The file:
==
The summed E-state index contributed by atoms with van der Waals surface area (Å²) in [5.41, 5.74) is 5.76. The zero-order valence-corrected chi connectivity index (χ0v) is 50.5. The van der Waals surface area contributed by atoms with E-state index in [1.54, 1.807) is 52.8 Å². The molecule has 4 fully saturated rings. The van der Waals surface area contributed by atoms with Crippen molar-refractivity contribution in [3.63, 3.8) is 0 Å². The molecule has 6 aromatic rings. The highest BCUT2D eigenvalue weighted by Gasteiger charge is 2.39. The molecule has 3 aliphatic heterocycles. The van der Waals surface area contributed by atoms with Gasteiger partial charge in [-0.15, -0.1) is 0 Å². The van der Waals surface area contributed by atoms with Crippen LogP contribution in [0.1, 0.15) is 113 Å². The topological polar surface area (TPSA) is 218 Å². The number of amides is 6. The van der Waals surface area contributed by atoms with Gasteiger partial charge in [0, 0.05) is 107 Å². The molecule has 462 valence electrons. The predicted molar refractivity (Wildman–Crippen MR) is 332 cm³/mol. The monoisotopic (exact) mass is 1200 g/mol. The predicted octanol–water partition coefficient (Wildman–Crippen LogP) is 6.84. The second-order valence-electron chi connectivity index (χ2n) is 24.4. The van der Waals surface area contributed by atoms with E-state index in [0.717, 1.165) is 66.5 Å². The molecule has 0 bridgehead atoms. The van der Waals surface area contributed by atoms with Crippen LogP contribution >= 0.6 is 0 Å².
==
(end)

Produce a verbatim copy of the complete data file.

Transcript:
The summed E-state index contributed by atoms with van der Waals surface area (Å²) in [5.41, 5.74) is 5.76. The zero-order valence-corrected chi connectivity index (χ0v) is 50.5. The van der Waals surface area contributed by atoms with E-state index in [1.54, 1.807) is 52.8 Å². The molecule has 4 fully saturated rings. The van der Waals surface area contributed by atoms with Crippen molar-refractivity contribution in [3.63, 3.8) is 0 Å². The molecule has 6 aromatic rings. The highest BCUT2D eigenvalue weighted by Gasteiger charge is 2.39. The molecule has 3 aliphatic heterocycles. The van der Waals surface area contributed by atoms with Gasteiger partial charge in [-0.15, -0.1) is 0 Å². The van der Waals surface area contributed by atoms with Crippen LogP contribution in [0.1, 0.15) is 113 Å². The topological polar surface area (TPSA) is 218 Å². The number of amides is 6. The van der Waals surface area contributed by atoms with Gasteiger partial charge in [0, 0.05) is 107 Å². The molecule has 462 valence electrons. The predicted molar refractivity (Wildman–Crippen MR) is 332 cm³/mol. The monoisotopic (exact) mass is 1200 g/mol. The predicted octanol–water partition coefficient (Wildman–Crippen LogP) is 6.84. The second-order valence-electron chi connectivity index (χ2n) is 24.4. The van der Waals surface area contributed by atoms with E-state index in [0.717, 1.165) is 66.5 Å². The molecule has 0 bridgehead atoms. The van der Waals surface area contributed by atoms with Crippen LogP contribution >= 0.6 is 0 Å².